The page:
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32 Blending the old with the new: “see one, do one”: a randomised controlled trial into the use of a first person perspective simulation video prior to a simulation scenario
  1. J Fukuta1,
  2. J Morgan2
  1. 1University of Bristol, UK
  2. 2North Bristol Academy, UK


Introduction Simulation training is increasingly seen as an integral part of the medical curriculum. However it is time and faculty intensive and more efficient uses of it are being sought. One solution could be to employ the old adage of “see one, do one”. Studies have measured benefits of videos shown prior to learning practical procedures. However no work has been done into benefits of videos shown prior to simulation scenarios.

Methods We produced a video of the management of pulmonary oedema utilising a first person perspective to improve authenticity and realism. Thirty seven students were randomised with seventeen viewing the video prior to simulation and twenty not. The students then carried out a simulation on the management of pulmonary oedema. They were scored on “time to decision” of diagnosis, investigation and management and non-technical skills using the Ottawa Crisis Resource Management (CRM) score.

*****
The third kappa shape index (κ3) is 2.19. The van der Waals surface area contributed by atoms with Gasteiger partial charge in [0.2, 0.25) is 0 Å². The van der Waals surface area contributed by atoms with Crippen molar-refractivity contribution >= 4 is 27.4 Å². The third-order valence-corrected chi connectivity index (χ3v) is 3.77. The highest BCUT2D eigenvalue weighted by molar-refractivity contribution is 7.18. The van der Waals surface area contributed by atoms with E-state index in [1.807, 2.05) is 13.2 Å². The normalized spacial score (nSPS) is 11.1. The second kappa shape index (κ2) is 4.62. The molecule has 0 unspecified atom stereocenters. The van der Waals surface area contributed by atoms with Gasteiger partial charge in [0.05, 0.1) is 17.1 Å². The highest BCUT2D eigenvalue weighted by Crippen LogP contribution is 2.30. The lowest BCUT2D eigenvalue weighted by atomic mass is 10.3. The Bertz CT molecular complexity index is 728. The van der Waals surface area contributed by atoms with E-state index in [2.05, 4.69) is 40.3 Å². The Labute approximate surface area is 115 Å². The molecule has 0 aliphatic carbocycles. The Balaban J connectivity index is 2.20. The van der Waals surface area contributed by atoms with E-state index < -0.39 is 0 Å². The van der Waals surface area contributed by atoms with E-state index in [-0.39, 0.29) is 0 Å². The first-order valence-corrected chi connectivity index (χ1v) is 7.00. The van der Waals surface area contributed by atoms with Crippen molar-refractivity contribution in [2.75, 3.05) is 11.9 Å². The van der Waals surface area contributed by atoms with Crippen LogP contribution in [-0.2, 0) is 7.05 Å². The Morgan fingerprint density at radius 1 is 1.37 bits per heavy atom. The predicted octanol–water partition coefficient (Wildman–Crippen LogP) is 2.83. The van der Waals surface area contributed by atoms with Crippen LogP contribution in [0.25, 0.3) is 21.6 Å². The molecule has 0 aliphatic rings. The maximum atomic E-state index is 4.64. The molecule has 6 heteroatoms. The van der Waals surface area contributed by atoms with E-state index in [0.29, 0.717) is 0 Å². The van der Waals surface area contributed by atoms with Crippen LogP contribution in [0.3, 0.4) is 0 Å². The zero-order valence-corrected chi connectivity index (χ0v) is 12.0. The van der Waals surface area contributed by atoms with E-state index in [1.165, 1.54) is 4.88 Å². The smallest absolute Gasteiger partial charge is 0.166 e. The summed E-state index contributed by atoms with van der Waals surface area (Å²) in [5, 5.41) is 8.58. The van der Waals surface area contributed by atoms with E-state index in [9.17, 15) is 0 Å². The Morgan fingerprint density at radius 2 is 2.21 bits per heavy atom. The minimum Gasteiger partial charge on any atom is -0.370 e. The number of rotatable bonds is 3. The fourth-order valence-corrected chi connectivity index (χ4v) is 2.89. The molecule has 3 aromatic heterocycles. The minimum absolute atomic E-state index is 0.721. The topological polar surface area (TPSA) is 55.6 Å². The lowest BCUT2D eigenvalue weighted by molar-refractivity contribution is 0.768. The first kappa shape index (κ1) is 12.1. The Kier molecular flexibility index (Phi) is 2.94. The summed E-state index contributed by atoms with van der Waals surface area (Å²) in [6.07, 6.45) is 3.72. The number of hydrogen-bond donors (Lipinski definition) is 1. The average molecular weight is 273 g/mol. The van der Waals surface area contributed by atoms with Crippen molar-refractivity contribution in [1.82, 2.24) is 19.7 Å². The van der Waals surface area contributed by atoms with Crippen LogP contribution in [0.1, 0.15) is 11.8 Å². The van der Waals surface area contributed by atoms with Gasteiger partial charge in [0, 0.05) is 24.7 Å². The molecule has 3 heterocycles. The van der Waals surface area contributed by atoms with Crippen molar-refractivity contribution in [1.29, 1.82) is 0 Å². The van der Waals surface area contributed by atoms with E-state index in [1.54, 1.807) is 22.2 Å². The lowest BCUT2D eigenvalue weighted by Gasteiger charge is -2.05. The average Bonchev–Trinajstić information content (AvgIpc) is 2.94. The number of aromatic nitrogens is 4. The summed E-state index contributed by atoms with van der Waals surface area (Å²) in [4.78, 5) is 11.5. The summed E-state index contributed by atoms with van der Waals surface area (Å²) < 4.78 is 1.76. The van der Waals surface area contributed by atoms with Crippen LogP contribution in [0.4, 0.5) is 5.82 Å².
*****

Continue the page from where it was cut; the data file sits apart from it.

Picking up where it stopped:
Results Students who watched the video were better in all scored domains. 100% of students who watched the video made the correct diagnosis compared to 70% of those who had not. They were significantly faster at making the correct diagnosis (p = 0.01), and in almost all “time to decisions” for investigation and management the test arm appeared to perform better than the control arm. The students’ non-technical skills were also better with a significant improvement in four out of the five domains of the CRM score.

Discussion Students appeared to perform globally better but in particular with correct diagnosis and non-technical skills.

Conclusion The use of a pre simulation video as a teaching tool appears to improve students’ performance in clinical decision making and non-technical skills. Combining a pre-simulation video (“see one”), with simulation (“do one”) appears to improve students’ performance in clinical scenarios.

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